Community concern; Family emergency shelter offers help, not handouts
St. Petersburg, Fla.
A mother and her three children, one a baby in arms, one a toddler, one in kindergarten, walked more than two miles in the hot sun, looking for shelter. They had been evicted from their temporary home with a friend. The mother had only a few dollars for food.
A father and his three school-age children wondered where they would spend the night. There had been a mix-up on his disability check, and no one would rent a room on the promise of a check ''coming soon.''
A mother, father, and their five children lived in their car for 10 days while the parents looked for work. They washed in gas station restrooms. Then their gas money and food money ran out.
In each of these true-life circumstances, what all the parents feared most was being separated from their children. They knew it could happen -- that there might be shelters for a child here, a child there, an adult somewhere, but not a shelter that could accommodate an entire family for the time it might take to get jobs, get a little money together, get their own roofs over their heads again.
A sense of alarm was growing in St. Petersburg as more and more of these homeless families camped on the doorsteps of the city. These were proud, independent people used to working to support their families. Now, because of unexpected circumstances, they became wanderers with their children in tow, needing helping hands but not wanting handouts.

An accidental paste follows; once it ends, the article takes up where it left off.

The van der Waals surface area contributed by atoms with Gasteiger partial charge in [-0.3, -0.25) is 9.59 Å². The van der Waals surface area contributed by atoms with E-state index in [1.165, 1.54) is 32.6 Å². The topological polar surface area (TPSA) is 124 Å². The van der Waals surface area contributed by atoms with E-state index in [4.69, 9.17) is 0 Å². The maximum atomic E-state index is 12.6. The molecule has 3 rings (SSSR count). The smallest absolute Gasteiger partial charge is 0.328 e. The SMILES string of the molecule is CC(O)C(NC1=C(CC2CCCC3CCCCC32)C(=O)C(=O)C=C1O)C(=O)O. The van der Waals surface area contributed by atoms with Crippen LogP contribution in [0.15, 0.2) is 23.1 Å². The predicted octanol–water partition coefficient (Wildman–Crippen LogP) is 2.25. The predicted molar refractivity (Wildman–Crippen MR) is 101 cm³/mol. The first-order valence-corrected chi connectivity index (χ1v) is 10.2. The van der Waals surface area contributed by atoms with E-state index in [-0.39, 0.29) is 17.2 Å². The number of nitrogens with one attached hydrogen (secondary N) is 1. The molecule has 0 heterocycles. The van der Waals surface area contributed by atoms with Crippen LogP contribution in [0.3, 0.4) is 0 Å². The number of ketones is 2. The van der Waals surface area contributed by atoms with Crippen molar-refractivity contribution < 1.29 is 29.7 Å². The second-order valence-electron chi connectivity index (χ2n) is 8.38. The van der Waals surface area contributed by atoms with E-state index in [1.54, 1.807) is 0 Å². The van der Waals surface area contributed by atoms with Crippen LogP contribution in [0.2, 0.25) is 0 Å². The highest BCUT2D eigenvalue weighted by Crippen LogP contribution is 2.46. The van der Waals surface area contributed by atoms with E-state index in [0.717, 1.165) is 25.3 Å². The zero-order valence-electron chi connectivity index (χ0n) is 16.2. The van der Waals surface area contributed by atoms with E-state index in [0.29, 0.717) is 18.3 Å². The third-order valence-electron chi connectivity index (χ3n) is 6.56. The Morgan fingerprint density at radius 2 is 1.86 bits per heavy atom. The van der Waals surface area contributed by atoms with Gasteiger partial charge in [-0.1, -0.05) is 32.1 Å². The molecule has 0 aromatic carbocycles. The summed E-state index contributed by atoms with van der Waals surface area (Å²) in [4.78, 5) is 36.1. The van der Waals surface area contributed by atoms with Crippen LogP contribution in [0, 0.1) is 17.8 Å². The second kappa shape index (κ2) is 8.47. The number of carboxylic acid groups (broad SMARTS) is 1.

A few years ago a group of church officials and agencies, concerned about the problem, formed a task force to search for a solution. They were joined by representatives of the state's Department of Health and Rehabilitative Services, the Juvenile Welfare Board, and the Salvation Army.
The task force sought funds to establish a family emergency shelter. When none were forthcoming from the local, state, or federal government, they decided to act on their own. Through a public fund-raising event last fall and with monthly pledge checks from 15 local churches, they accumulated $12,000 - barely enough to tide them over a few months but at least enough to get started.
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